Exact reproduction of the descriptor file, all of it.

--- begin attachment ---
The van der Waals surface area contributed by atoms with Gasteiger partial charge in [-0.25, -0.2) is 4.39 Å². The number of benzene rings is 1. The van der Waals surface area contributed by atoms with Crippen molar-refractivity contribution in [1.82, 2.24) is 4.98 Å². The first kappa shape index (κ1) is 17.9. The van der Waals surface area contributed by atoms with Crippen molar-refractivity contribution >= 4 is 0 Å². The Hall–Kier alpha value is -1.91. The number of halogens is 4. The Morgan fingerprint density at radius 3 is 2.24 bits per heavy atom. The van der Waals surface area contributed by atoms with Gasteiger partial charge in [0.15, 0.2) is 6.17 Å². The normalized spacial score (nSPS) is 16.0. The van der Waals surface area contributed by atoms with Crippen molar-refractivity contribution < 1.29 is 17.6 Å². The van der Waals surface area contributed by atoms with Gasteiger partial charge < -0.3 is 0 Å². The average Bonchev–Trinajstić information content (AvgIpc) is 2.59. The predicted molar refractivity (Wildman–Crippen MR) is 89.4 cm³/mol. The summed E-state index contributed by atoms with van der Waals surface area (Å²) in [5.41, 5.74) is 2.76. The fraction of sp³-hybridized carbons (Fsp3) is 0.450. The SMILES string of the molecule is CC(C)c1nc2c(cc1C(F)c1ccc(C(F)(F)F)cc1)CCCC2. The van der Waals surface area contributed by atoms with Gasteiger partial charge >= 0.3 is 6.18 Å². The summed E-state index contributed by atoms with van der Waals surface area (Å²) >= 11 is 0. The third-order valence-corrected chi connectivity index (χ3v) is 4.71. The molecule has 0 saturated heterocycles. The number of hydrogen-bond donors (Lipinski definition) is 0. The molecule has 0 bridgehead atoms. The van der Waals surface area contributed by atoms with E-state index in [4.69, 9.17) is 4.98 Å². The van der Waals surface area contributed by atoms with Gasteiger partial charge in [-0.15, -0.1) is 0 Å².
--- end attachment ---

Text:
The van der Waals surface area contributed by atoms with Gasteiger partial charge in [-0.25, -0.2) is 4.39 Å². The number of benzene rings is 1. The van der Waals surface area contributed by atoms with Crippen molar-refractivity contribution in [1.82, 2.24) is 4.98 Å². The first kappa shape index (κ1) is 17.9. The van der Waals surface area contributed by atoms with Crippen molar-refractivity contribution >= 4 is 0 Å². The Hall–Kier alpha value is -1.91. The number of halogens is 4. The Morgan fingerprint density at radius 3 is 2.24 bits per heavy atom. The van der Waals surface area contributed by atoms with Gasteiger partial charge in [0.15, 0.2) is 6.17 Å². The normalized spacial score (nSPS) is 16.0. The van der Waals surface area contributed by atoms with Crippen molar-refractivity contribution < 1.29 is 17.6 Å². The van der Waals surface area contributed by atoms with Gasteiger partial charge < -0.3 is 0 Å². The average Bonchev–Trinajstić information content (AvgIpc) is 2.59. The predicted molar refractivity (Wildman–Crippen MR) is 89.4 cm³/mol. The summed E-state index contributed by atoms with van der Waals surface area (Å²) in [5.41, 5.74) is 2.76. The fraction of sp³-hybridized carbons (Fsp3) is 0.450. The SMILES string of the molecule is CC(C)c1nc2c(cc1C(F)c1ccc(C(F)(F)F)cc1)CCCC2. The van der Waals surface area contributed by atoms with Gasteiger partial charge >= 0.3 is 6.18 Å². The summed E-state index contributed by atoms with van der Waals surface area (Å²) >= 11 is 0. The third-order valence-corrected chi connectivity index (χ3v) is 4.71. The molecule has 0 saturated heterocycles. The number of hydrogen-bond donors (Lipinski definition) is 0. The molecule has 0 bridgehead atoms. The van der Waals surface area contributed by atoms with E-state index in [4.69, 9.17) is 4.98 Å². The van der Waals surface area contributed by atoms with Gasteiger partial charge in [-0.15, -0.1) is 0 Å².